How San Francisco Betrayed Us


I recently said goodbye to another friend who left San Francisco for greener pastures. Joanne and I have been friends for many years and it was sad to see her go. But like many of my friends who love the city, the bay with its beautiful hills and blue sky, she felt it had somehow betrayed her.

Once home to bohemians, artists and poets, San Francisco has become a city for the mega-rich and up-and-coming high-tech workers. The tension between the haves and have-nots, in fact, is rising fast where those with extraordinary wealth are buying up real estate in droves and leaving those in the middle class floundering.

“I’d love to stay if I can afford something,” Joanne said. “But if you want to raise a family, you have to go elsewhere.”

Besides, where can she find a house with a backyard garden in San Francisco on her middle class income?

According to a new study by the real estate website, Trulia, San Francisco ranks second in the nation among cities with the highest income gap. And, my hometown also tops the list of cities with the most expensive price for homes per square feet. Business Insider reports that a million dollars will buy about a 1,500-sq-foot home in San Francisco. That amount in Boston, which ranked second, would fetch a 2,092-sq-foot home.

This has become a common complaint. San Francisco — indeed, the whole Bay Area — is now facing an enormous dilemma: the economy is booming once again after a long recession, but there's no affordable space left.

A small, 700-sq-foot, one-bedroom apartment in downtown with a view is now renting for nearly $4000. People are renting out their walk-in closets for over $1,000 a month. San Francisco, in fact, has become the city with the highest rent in the United States this year.

An economist-friend of mine, citing a news story, once remarked that if you’re making $75,000 a year, you’re barely middle class in San Francisco.

A woman moved here from Tokyo. She told me at a party that she found the cost of living in San Francisco to be just like another Tokyo. She lives in a tiny studio and pays almost $2000 a month for it.

In my previous apartment building on Nob Hill, the landlord fixed up the basement storage room and rented it to a family — three people living where a dozen bicycles were once kept.

San Francisco also outranks the rest of the nation in rental increases, about three times higher as of December of 2013.

A website called Liquid Space now offers online booking of office space by the hour or by the day.

There’s also a trend in micro-apartments. A recent 279-sq-foot space was rented out for $1,850 a month in the Mid-Market area. The dining table turns into a bed, and the young high-tech worker sees her place more or less as a hotel room. It makes sense. If one spends most of one’s waking hours online, what’s the big deal about a small space. San Francisco, besides, offers a wide variety of eateries and bars to choose from.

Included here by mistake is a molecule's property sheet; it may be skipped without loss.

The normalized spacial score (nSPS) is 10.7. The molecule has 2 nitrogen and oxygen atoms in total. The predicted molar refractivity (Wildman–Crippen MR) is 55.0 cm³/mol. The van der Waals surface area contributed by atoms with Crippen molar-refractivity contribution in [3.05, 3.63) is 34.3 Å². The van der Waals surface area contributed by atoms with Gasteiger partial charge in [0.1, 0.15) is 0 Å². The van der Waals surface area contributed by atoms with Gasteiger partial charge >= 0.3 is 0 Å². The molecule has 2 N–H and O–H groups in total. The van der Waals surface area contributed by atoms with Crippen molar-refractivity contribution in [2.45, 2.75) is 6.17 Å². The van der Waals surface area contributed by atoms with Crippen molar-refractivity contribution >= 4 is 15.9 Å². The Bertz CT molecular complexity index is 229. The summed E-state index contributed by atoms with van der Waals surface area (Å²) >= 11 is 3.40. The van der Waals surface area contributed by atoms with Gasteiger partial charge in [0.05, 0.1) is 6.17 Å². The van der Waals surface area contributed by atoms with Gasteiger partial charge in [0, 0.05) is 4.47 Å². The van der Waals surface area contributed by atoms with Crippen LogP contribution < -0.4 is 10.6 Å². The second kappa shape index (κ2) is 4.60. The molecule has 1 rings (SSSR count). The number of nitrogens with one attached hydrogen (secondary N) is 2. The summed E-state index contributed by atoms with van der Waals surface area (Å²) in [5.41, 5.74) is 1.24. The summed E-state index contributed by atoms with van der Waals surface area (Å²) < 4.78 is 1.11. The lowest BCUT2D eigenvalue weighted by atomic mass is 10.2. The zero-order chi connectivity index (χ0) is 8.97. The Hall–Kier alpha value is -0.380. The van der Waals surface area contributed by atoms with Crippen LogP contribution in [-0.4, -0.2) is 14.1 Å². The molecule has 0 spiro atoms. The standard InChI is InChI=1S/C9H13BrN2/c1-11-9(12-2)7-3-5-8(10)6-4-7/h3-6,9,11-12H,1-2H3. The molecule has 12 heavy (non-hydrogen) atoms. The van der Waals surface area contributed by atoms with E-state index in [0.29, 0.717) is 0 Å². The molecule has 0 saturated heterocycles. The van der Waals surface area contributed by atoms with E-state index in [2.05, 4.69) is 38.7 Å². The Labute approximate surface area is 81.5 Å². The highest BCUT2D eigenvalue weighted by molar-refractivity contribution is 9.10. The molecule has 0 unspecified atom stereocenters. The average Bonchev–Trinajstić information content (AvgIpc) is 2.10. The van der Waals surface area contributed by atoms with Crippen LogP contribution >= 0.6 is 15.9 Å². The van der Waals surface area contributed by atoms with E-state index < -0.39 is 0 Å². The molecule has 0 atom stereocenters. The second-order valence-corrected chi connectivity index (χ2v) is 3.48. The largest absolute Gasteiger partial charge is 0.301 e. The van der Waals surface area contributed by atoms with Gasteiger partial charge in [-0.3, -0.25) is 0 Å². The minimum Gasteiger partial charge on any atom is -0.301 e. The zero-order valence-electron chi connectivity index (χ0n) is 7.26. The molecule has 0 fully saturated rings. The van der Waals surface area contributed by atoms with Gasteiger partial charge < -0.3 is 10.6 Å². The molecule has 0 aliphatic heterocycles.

Minimalism, in a sense, is beginning to take roots in the United States and in San Francisco, and becoming the norm. More luxury condos within the 450-sq-foot range are being built, and in San Francisco, the Japanese minimalist style has become the dominant style — the bonsai the precursor to the microchip, as it were. Bigger was once better, but what's chic and ultra-modern today — what's green and affordable — is smaller and streamlined.

After all, the laptop takes no space at all, the iPod is the size of one's credit card, the stereo system that once occupied a generous portion of a living room now is so flat and ridiculously thin that you can hardly see it behind the rhododendrons. The television that once took up too much space on top of the sideboard now hangs on the wall like a mirror.

Thus to live in the San Francisco Bay Area today, one must learn to give up the dream of home ownership, the idea of open space and the yard. One learns to live comfortably in very small space.
There's a price to pay for being in the center of the information age, after all. Despite gridlocked freeways, longer commute times, greater air pollution, loss of open space, and, of course, urban sprawl and overcrowding, the young and hopeful continue to flock here.

But is it worth it? One dot-com millionaire in his early thirties told me he is no longer sure. He owns a nice flat, has stock options, but he waits in line at his favorite restaurant like everyone else, since everyone else is a millionaire, too.

As a writer, my hold on the city is sheer luck: I bought a condo during the recession and managed to stay. But I miss all the graffiti artists, musicians, friends who have left for some place where they can afford studio space to paint or perform. I miss, too, the poor working class families who, as if overnight, disappeared to wherever affordable housing can still be had.

I miss, that is to say, the old San Francisco. When I came here over three decades ago, it was a generous city, diverse not only in terms of race, but also of class.

In the mid-19th century, during the Gold Rush, San Francisco was known as "Old Gold Mountain" in East Asia. The myth of a city by the bay filled with gold lured thousands of Chinese, and the rest of the world, to California.

In the 21st century, I wonder whether the old story hasn't become prophetic, considering the climbing real estate prices and an army of young people hoping to strike it rich working for high-tech companies with stock options.

These days, it belongs to the highest bidders and the dogged homeless who, as if taking revenge, crowd the sidewalks in every neighborhood, fighting over real space.

“The sidewalk,” said one of homeless as he discussed rental prices with another, “well, it’s still free.”

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